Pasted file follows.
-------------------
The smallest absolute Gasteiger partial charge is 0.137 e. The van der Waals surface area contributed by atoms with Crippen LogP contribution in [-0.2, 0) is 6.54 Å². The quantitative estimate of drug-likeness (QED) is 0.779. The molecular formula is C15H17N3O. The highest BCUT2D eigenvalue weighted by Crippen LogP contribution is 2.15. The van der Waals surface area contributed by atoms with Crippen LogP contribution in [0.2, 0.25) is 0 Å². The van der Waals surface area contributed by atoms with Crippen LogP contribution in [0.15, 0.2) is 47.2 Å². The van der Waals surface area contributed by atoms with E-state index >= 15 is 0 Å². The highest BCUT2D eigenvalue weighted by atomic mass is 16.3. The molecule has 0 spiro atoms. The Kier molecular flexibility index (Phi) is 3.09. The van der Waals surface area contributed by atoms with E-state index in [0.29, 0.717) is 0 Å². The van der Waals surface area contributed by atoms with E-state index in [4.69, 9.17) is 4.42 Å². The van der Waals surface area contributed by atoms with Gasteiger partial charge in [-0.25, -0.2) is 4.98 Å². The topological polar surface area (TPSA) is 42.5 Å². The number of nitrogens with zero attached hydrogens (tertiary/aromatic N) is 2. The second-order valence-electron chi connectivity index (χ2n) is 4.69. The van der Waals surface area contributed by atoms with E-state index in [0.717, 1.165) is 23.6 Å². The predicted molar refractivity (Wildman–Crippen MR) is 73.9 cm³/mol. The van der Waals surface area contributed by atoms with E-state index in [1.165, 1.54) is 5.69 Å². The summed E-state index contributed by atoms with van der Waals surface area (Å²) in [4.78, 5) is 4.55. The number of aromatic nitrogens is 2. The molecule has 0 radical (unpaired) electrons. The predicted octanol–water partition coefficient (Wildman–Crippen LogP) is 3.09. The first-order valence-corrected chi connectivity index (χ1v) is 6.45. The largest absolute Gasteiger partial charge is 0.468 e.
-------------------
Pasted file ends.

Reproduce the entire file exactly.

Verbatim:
The smallest absolute Gasteiger partial charge is 0.137 e. The van der Waals surface area contributed by atoms with Crippen LogP contribution in [-0.2, 0) is 6.54 Å². The quantitative estimate of drug-likeness (QED) is 0.779. The molecular formula is C15H17N3O. The highest BCUT2D eigenvalue weighted by Crippen LogP contribution is 2.15. The van der Waals surface area contributed by atoms with Crippen LogP contribution in [0.2, 0.25) is 0 Å². The van der Waals surface area contributed by atoms with Crippen LogP contribution in [0.15, 0.2) is 47.2 Å². The van der Waals surface area contributed by atoms with E-state index >= 15 is 0 Å². The highest BCUT2D eigenvalue weighted by atomic mass is 16.3. The molecule has 0 spiro atoms. The Kier molecular flexibility index (Phi) is 3.09. The van der Waals surface area contributed by atoms with E-state index in [0.29, 0.717) is 0 Å². The van der Waals surface area contributed by atoms with E-state index in [4.69, 9.17) is 4.42 Å². The van der Waals surface area contributed by atoms with Gasteiger partial charge in [-0.25, -0.2) is 4.98 Å². The topological polar surface area (TPSA) is 42.5 Å². The number of nitrogens with zero attached hydrogens (tertiary/aromatic N) is 2. The second-order valence-electron chi connectivity index (χ2n) is 4.69. The van der Waals surface area contributed by atoms with E-state index in [0.717, 1.165) is 23.6 Å². The predicted molar refractivity (Wildman–Crippen MR) is 73.9 cm³/mol. The van der Waals surface area contributed by atoms with E-state index in [1.165, 1.54) is 5.69 Å². The summed E-state index contributed by atoms with van der Waals surface area (Å²) in [4.78, 5) is 4.55. The number of aromatic nitrogens is 2. The molecule has 0 radical (unpaired) electrons. The predicted octanol–water partition coefficient (Wildman–Crippen LogP) is 3.09. The first-order valence-corrected chi connectivity index (χ1v) is 6.45. The largest absolute Gasteiger partial charge is 0.468 e.